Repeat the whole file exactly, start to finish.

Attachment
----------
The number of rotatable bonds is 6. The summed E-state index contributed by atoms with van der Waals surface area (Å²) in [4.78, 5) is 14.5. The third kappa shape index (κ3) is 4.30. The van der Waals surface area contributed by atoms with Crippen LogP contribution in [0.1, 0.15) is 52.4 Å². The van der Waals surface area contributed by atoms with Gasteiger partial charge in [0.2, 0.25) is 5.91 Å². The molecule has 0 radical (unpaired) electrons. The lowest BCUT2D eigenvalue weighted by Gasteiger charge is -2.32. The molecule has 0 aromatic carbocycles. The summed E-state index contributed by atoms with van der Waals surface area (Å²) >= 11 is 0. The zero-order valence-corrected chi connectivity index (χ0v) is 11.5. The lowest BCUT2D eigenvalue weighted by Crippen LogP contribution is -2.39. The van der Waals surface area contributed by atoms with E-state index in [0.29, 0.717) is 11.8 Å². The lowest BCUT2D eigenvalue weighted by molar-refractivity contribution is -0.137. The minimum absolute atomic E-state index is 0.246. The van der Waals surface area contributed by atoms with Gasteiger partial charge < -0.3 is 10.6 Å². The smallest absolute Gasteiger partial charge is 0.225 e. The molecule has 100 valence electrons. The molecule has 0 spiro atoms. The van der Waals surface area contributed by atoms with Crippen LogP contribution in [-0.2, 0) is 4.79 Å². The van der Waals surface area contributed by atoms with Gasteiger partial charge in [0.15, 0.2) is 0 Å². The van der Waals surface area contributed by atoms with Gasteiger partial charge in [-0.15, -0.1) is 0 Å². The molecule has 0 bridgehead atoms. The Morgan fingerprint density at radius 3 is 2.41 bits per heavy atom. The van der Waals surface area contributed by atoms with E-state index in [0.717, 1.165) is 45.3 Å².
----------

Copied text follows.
The number of rotatable bonds is 6. The summed E-state index contributed by atoms with van der Waals surface area (Å²) in [4.78, 5) is 14.5. The third kappa shape index (κ3) is 4.30. The van der Waals surface area contributed by atoms with Crippen LogP contribution in [0.1, 0.15) is 52.4 Å². The van der Waals surface area contributed by atoms with Gasteiger partial charge in [0.2, 0.25) is 5.91 Å². The molecule has 0 radical (unpaired) electrons. The lowest BCUT2D eigenvalue weighted by Gasteiger charge is -2.32. The molecule has 0 aromatic carbocycles. The summed E-state index contributed by atoms with van der Waals surface area (Å²) >= 11 is 0. The zero-order valence-corrected chi connectivity index (χ0v) is 11.5. The lowest BCUT2D eigenvalue weighted by Crippen LogP contribution is -2.39. The van der Waals surface area contributed by atoms with E-state index in [0.29, 0.717) is 11.8 Å². The lowest BCUT2D eigenvalue weighted by molar-refractivity contribution is -0.137. The minimum absolute atomic E-state index is 0.246. The van der Waals surface area contributed by atoms with Gasteiger partial charge < -0.3 is 10.6 Å². The smallest absolute Gasteiger partial charge is 0.225 e. The molecule has 100 valence electrons. The molecule has 0 spiro atoms. The van der Waals surface area contributed by atoms with Crippen LogP contribution in [-0.2, 0) is 4.79 Å². The van der Waals surface area contributed by atoms with Gasteiger partial charge in [0.15, 0.2) is 0 Å². The van der Waals surface area contributed by atoms with Gasteiger partial charge in [-0.15, -0.1) is 0 Å². The molecule has 0 bridgehead atoms. The Morgan fingerprint density at radius 3 is 2.41 bits per heavy atom. The van der Waals surface area contributed by atoms with E-state index in [0.717, 1.165) is 45.3 Å².